Edinburgh-based Frontier IP, a specialist in commercialising university intellectual property, announced that its portfolio company Exscientia Limited has filed a registration statement with the US Securities and Exchange Commission (SEC) for a proposed initial public offering (IPO).
Exscientia, an AI-driven drug discovery firm, was originally a spinout company from the University of Dundee and now has offices in Oxford, Dundee, Miami and Osaka.
Reports in US trade publications said the IPO would have an initial $100 million in estimated proceeds and that Exscientia plans to list on NASDAQ under the symbol EXAI.
Goldman Sachs, Morgan Stanley, BofA Securities and Barclays are said to be the joint bookrunners on the IPO.
Investors in Exscientia include SoftBank Vision Fund and Blackrock.
On September 7, Exscientia announced a $70 million collaboration with the Bill & Melinda Gates Foundation to develop anti-viral therapeutics against Coronavirus and other viruses with pandemic potential.
“The registration statement relating to the share securities has been filed with the SEC but has not yet become effective …” said Frontier IP.
“At this stage there can be no certainty on the IPO proceeding nor the terms or timing of the IPO.”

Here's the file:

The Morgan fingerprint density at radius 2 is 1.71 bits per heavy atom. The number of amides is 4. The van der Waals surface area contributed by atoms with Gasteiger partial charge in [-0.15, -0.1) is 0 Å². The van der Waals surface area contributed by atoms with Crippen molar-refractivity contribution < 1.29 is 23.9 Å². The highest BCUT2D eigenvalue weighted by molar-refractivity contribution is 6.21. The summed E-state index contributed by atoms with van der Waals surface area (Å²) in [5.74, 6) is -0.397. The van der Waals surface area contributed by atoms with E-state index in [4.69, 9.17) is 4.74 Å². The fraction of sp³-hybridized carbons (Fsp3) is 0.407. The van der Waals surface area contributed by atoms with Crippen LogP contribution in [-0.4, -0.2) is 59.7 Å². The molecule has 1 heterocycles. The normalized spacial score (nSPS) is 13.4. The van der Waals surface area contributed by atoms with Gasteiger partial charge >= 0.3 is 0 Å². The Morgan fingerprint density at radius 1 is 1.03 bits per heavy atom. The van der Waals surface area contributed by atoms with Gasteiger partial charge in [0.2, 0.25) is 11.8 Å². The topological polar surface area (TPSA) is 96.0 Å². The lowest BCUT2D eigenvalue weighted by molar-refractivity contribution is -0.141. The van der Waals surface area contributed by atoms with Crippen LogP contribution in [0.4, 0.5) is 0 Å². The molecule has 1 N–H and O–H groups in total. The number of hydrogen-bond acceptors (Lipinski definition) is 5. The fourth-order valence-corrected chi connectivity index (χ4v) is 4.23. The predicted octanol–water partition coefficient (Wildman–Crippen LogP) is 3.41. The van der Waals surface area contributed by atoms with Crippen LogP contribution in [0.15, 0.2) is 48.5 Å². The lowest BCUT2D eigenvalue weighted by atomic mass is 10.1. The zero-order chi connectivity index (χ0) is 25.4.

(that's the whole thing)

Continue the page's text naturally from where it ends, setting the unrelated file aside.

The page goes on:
On the Gates Foundation collaboration, Exscientia CEO Andrew Hopkins said on September 7: “The ongoing COVID-19 pandemic underscores the urgency to develop safe and effective broad-spectrum drugs to expand our armoury against viruses and their variants.
“We need to fight today’s pandemic but also ensure we are prepared with new drugs to combat viruses with future pandemic potential.
“We are honoured to work alongside the Bill & Melinda Gates Foundation to advance this mission by ensuring accessibility and affordability of these therapeutics globally.
“We believe that our AI-driven platform can accelerate the creation of better, more effective therapeutics that can address some of the world’s most critical and emerging health risks.”
Denise Barrault, director of portfolio management at Exscientia, said: “Small molecule therapeutics could provide a superior approach to guard global health.
“Certain targets are prevalent across families of viruses, meaning that potent therapeutics could be broadly effective across multiple virus families.
“Further, this collaboration will focus on evaluating protein targets that are evolutionarily conserved and are less likely to develop resistance.”